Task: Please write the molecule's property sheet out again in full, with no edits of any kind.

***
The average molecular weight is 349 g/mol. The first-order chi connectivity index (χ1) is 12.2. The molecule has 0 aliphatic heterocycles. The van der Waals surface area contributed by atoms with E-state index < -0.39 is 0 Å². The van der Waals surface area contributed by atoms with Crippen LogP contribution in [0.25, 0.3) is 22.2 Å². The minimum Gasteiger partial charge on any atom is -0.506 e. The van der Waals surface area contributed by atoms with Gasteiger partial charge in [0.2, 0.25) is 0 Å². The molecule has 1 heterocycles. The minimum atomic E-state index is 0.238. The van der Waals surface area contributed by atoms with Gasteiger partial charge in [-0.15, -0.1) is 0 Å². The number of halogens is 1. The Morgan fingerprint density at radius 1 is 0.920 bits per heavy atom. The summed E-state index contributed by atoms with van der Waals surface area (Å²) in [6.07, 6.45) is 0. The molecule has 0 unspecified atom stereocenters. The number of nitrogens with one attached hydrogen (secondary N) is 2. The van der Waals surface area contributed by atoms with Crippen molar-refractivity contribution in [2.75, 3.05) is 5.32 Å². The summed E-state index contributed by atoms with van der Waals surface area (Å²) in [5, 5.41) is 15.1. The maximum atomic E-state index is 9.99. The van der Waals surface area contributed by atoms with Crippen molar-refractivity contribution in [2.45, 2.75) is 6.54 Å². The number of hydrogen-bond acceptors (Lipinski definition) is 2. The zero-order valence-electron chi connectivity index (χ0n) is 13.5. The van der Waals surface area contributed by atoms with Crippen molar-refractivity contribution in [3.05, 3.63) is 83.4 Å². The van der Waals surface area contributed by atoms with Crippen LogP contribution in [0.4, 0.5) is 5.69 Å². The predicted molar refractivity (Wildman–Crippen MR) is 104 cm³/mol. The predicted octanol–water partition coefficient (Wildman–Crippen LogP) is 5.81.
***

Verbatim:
The average molecular weight is 349 g/mol. The first-order chi connectivity index (χ1) is 12.2. The molecule has 0 aliphatic heterocycles. The van der Waals surface area contributed by atoms with E-state index < -0.39 is 0 Å². The van der Waals surface area contributed by atoms with Crippen LogP contribution in [0.25, 0.3) is 22.2 Å². The minimum Gasteiger partial charge on any atom is -0.506 e. The van der Waals surface area contributed by atoms with Gasteiger partial charge in [0.2, 0.25) is 0 Å². The molecule has 1 heterocycles. The minimum atomic E-state index is 0.238. The van der Waals surface area contributed by atoms with Gasteiger partial charge in [-0.15, -0.1) is 0 Å². The number of halogens is 1. The Morgan fingerprint density at radius 1 is 0.920 bits per heavy atom. The summed E-state index contributed by atoms with van der Waals surface area (Å²) in [6.07, 6.45) is 0. The molecule has 0 unspecified atom stereocenters. The number of nitrogens with one attached hydrogen (secondary N) is 2. The van der Waals surface area contributed by atoms with Crippen molar-refractivity contribution in [2.75, 3.05) is 5.32 Å². The summed E-state index contributed by atoms with van der Waals surface area (Å²) in [5, 5.41) is 15.1. The maximum atomic E-state index is 9.99. The van der Waals surface area contributed by atoms with Crippen molar-refractivity contribution in [2.45, 2.75) is 6.54 Å². The number of hydrogen-bond acceptors (Lipinski definition) is 2. The zero-order valence-electron chi connectivity index (χ0n) is 13.5. The van der Waals surface area contributed by atoms with Crippen molar-refractivity contribution in [3.05, 3.63) is 83.4 Å². The van der Waals surface area contributed by atoms with Crippen LogP contribution in [0.4, 0.5) is 5.69 Å². The predicted molar refractivity (Wildman–Crippen MR) is 104 cm³/mol. The predicted octanol–water partition coefficient (Wildman–Crippen LogP) is 5.81.